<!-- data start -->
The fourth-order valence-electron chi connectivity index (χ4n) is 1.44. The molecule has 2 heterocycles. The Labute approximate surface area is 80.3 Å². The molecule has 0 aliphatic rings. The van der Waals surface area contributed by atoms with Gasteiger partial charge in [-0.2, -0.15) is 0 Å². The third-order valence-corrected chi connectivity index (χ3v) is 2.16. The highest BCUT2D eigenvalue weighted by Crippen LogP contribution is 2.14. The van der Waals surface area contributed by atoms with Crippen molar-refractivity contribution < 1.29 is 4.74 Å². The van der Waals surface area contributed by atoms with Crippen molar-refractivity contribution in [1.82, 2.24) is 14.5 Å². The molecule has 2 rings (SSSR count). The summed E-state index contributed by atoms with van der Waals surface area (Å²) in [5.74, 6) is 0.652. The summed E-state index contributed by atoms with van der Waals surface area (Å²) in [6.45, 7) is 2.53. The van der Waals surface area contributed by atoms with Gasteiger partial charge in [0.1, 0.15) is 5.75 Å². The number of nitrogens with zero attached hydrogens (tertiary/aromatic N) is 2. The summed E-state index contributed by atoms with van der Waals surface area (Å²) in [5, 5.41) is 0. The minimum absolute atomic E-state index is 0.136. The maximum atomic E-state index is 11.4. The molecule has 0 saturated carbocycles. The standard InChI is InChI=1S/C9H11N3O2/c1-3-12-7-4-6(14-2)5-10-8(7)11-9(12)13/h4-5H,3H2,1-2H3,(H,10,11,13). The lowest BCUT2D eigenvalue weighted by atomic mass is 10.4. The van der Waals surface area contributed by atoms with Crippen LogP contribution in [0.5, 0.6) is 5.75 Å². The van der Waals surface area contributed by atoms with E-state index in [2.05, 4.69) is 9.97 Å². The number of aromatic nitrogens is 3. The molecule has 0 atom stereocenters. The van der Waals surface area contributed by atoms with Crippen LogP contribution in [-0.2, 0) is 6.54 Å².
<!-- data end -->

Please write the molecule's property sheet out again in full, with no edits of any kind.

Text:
The fourth-order valence-electron chi connectivity index (χ4n) is 1.44. The molecule has 2 heterocycles. The Labute approximate surface area is 80.3 Å². The molecule has 0 aliphatic rings. The van der Waals surface area contributed by atoms with Gasteiger partial charge in [-0.2, -0.15) is 0 Å². The third-order valence-corrected chi connectivity index (χ3v) is 2.16. The highest BCUT2D eigenvalue weighted by Crippen LogP contribution is 2.14. The van der Waals surface area contributed by atoms with Crippen molar-refractivity contribution < 1.29 is 4.74 Å². The van der Waals surface area contributed by atoms with Crippen molar-refractivity contribution in [1.82, 2.24) is 14.5 Å². The molecule has 2 rings (SSSR count). The summed E-state index contributed by atoms with van der Waals surface area (Å²) in [5.74, 6) is 0.652. The summed E-state index contributed by atoms with van der Waals surface area (Å²) in [6.45, 7) is 2.53. The van der Waals surface area contributed by atoms with Gasteiger partial charge in [0.1, 0.15) is 5.75 Å². The number of nitrogens with zero attached hydrogens (tertiary/aromatic N) is 2. The summed E-state index contributed by atoms with van der Waals surface area (Å²) in [5, 5.41) is 0. The minimum absolute atomic E-state index is 0.136. The maximum atomic E-state index is 11.4. The molecule has 0 saturated carbocycles. The standard InChI is InChI=1S/C9H11N3O2/c1-3-12-7-4-6(14-2)5-10-8(7)11-9(12)13/h4-5H,3H2,1-2H3,(H,10,11,13). The lowest BCUT2D eigenvalue weighted by atomic mass is 10.4. The van der Waals surface area contributed by atoms with Crippen LogP contribution in [0.5, 0.6) is 5.75 Å². The van der Waals surface area contributed by atoms with E-state index in [2.05, 4.69) is 9.97 Å². The number of aromatic nitrogens is 3. The molecule has 0 atom stereocenters. The van der Waals surface area contributed by atoms with Crippen LogP contribution in [-0.2, 0) is 6.54 Å².